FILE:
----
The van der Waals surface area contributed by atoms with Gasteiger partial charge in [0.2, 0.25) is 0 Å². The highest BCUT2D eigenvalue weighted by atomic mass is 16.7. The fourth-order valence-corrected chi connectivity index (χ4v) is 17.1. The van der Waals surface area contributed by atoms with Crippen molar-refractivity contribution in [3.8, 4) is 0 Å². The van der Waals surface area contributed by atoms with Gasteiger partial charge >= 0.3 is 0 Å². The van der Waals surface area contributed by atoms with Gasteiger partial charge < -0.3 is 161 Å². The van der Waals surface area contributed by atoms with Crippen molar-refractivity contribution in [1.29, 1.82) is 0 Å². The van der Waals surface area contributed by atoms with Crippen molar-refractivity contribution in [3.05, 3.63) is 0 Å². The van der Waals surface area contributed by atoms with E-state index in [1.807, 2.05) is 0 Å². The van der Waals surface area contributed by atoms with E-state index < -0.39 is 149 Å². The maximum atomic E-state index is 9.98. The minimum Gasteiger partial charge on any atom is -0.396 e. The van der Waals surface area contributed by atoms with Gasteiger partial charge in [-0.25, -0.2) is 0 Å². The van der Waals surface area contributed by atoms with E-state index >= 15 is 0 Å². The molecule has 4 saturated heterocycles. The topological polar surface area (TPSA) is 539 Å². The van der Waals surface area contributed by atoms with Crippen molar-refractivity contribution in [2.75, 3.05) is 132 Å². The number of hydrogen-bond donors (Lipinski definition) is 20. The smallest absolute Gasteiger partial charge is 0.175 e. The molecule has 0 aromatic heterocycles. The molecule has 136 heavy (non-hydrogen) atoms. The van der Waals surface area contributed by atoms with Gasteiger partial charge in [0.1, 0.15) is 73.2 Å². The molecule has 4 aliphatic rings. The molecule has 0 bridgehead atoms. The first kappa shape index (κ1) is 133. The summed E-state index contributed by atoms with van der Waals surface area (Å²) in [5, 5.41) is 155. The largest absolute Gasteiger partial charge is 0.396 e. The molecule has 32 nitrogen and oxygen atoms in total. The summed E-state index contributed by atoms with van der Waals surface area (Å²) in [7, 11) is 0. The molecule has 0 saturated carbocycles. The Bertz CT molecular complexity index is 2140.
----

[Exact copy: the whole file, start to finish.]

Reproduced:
The van der Waals surface area contributed by atoms with Gasteiger partial charge in [0.2, 0.25) is 0 Å². The highest BCUT2D eigenvalue weighted by atomic mass is 16.7. The fourth-order valence-corrected chi connectivity index (χ4v) is 17.1. The van der Waals surface area contributed by atoms with Crippen molar-refractivity contribution in [3.8, 4) is 0 Å². The van der Waals surface area contributed by atoms with Gasteiger partial charge >= 0.3 is 0 Å². The van der Waals surface area contributed by atoms with Gasteiger partial charge < -0.3 is 161 Å². The van der Waals surface area contributed by atoms with Crippen molar-refractivity contribution in [1.29, 1.82) is 0 Å². The van der Waals surface area contributed by atoms with Crippen molar-refractivity contribution in [3.05, 3.63) is 0 Å². The van der Waals surface area contributed by atoms with E-state index in [1.807, 2.05) is 0 Å². The van der Waals surface area contributed by atoms with E-state index < -0.39 is 149 Å². The maximum atomic E-state index is 9.98. The minimum Gasteiger partial charge on any atom is -0.396 e. The van der Waals surface area contributed by atoms with Gasteiger partial charge in [-0.25, -0.2) is 0 Å². The van der Waals surface area contributed by atoms with E-state index >= 15 is 0 Å². The molecule has 4 saturated heterocycles. The topological polar surface area (TPSA) is 539 Å². The van der Waals surface area contributed by atoms with Crippen molar-refractivity contribution in [2.75, 3.05) is 132 Å². The number of hydrogen-bond donors (Lipinski definition) is 20. The smallest absolute Gasteiger partial charge is 0.175 e. The molecule has 0 aromatic heterocycles. The molecule has 136 heavy (non-hydrogen) atoms. The van der Waals surface area contributed by atoms with Gasteiger partial charge in [0.1, 0.15) is 73.2 Å². The molecule has 4 aliphatic rings. The molecule has 0 bridgehead atoms. The first kappa shape index (κ1) is 133. The summed E-state index contributed by atoms with van der Waals surface area (Å²) in [5, 5.41) is 155. The largest absolute Gasteiger partial charge is 0.396 e. The molecule has 32 nitrogen and oxygen atoms in total. The summed E-state index contributed by atoms with van der Waals surface area (Å²) in [7, 11) is 0. The molecule has 0 saturated carbocycles. The Bertz CT molecular complexity index is 2140.